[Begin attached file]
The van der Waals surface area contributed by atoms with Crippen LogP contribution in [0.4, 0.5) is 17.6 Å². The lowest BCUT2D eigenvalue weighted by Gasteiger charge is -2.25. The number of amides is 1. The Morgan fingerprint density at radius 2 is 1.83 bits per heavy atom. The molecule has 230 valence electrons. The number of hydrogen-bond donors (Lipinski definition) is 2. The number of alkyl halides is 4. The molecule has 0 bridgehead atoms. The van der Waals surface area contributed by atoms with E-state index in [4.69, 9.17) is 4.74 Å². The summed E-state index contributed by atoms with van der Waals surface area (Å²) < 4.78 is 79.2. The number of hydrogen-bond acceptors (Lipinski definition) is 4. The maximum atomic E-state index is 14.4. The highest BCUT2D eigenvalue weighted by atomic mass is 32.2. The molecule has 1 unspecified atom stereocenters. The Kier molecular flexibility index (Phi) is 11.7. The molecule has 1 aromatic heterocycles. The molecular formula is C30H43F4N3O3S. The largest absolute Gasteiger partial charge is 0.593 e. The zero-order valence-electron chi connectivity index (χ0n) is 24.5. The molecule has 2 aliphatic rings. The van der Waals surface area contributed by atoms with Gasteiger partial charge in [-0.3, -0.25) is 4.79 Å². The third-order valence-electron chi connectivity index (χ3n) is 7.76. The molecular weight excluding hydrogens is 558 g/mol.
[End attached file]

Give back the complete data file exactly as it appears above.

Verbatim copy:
The van der Waals surface area contributed by atoms with Crippen LogP contribution in [0.4, 0.5) is 17.6 Å². The lowest BCUT2D eigenvalue weighted by Gasteiger charge is -2.25. The number of amides is 1. The Morgan fingerprint density at radius 2 is 1.83 bits per heavy atom. The molecule has 230 valence electrons. The number of hydrogen-bond donors (Lipinski definition) is 2. The number of alkyl halides is 4. The molecule has 0 bridgehead atoms. The van der Waals surface area contributed by atoms with E-state index in [4.69, 9.17) is 4.74 Å². The summed E-state index contributed by atoms with van der Waals surface area (Å²) < 4.78 is 79.2. The number of hydrogen-bond acceptors (Lipinski definition) is 4. The maximum atomic E-state index is 14.4. The highest BCUT2D eigenvalue weighted by atomic mass is 32.2. The molecule has 1 unspecified atom stereocenters. The Kier molecular flexibility index (Phi) is 11.7. The molecule has 1 aromatic heterocycles. The molecular formula is C30H43F4N3O3S. The largest absolute Gasteiger partial charge is 0.593 e. The zero-order valence-electron chi connectivity index (χ0n) is 24.5. The molecule has 2 aliphatic rings. The van der Waals surface area contributed by atoms with Gasteiger partial charge in [-0.3, -0.25) is 4.79 Å². The third-order valence-electron chi connectivity index (χ3n) is 7.76. The molecular weight excluding hydrogens is 558 g/mol.